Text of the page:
The Council also plugged a loophole on taxation of branded foods, by stating that all those who had used a registered trademark as on May 15, 2017 will have to pay the 5% tax on branded/packaged food, even if the brands were subsequently de-registered to avail of the 0% tax benefit on unbranded food. Jaitley clarified that whether or not a brand is registered, if the brand owner is entitled to exclusivity and “maintain an actionable claim,” compliance with 5% levy will be warranted.
The GST Council also decided to set up a committee of bureaucrats to ensure that principle of zero-rating of exports is fully implemented. Even though the GST rules provide for refund of indirect taxes to exporters, some embedded taxes at the state level don’t get fully neutralised at present, adding to the cost of exporters at a time when the shipments are hit by reduced global demand and a strong rupee.
On the requests of some states, the Council decided to expand the definition of “work contracts.” So, work contracts will now include all works by government in exercise of its “sovereign functions” which means that most contracts where a government agency does the work will now be taxed at 12%, instead of 18% earlier. This will help governments cut costs. Besides, job workers and artisans up to Rs 20 lakh annual turnover won’t have make “second registration” in the neighbouring states for inter-state businesses, a move that will reduce the compliance burden on lakhs of units. Job works in gold however won’t enjoy this facility.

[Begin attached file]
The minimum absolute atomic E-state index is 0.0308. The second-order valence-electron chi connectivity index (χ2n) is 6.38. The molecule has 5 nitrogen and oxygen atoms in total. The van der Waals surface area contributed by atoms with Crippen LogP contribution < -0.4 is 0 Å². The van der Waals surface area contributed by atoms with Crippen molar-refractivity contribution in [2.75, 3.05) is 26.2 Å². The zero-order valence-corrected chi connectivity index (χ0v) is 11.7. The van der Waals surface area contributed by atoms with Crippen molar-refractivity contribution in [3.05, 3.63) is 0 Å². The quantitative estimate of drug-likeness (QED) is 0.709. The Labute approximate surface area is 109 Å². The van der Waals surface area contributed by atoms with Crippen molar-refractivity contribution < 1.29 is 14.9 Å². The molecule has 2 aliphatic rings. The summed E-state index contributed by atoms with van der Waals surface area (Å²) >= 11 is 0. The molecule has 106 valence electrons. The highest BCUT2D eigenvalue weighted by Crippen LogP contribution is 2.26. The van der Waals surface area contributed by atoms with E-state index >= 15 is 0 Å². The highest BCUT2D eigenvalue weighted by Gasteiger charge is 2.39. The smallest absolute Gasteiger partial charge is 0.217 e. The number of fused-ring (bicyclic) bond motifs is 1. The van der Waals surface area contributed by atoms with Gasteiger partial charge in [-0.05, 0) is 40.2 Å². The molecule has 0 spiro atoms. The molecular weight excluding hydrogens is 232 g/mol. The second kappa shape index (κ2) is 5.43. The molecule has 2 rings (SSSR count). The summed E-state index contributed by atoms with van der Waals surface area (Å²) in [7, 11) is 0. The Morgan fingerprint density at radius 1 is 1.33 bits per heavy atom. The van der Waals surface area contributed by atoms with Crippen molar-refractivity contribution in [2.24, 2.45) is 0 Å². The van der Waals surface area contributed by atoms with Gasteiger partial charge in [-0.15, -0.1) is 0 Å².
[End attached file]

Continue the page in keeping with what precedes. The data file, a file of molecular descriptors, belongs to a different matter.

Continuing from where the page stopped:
Pratik Jain, partner and leader-indirect tax, PwC, said: “Extending the deadline for filing the GSTR 1 for July 17 by another one month is a welcome step, which gives much-needed time to the industry as well as GSTN to sort out the system and process related issues. Also the fact that schedule for filing the detailed returns for August 17 onwards has not been laid out for now does indicate that the government wants to adopt a cautious approach in this regard. If need be, it won’t be surprising if due date for filing of detailed returns is deferred further, given that summary return in Form 3B will now continue to be applicable till December 17 and GST would be collected on a monthly basis.” He added that the facility of filing and amending the TRAN 1 form (for claiming opening credit) is also “a welcome relief as many companies could not file it properly, given that it had to be done manually on the portal”.
This is the second time the GST Council tinkered with the tax rates after it fixed the rates for all items in May. On June 12, the Council had brought down the tax rates for as many as 66 items ranging from the most common packaged foods to school bags, computer printers, tractor components and insulin.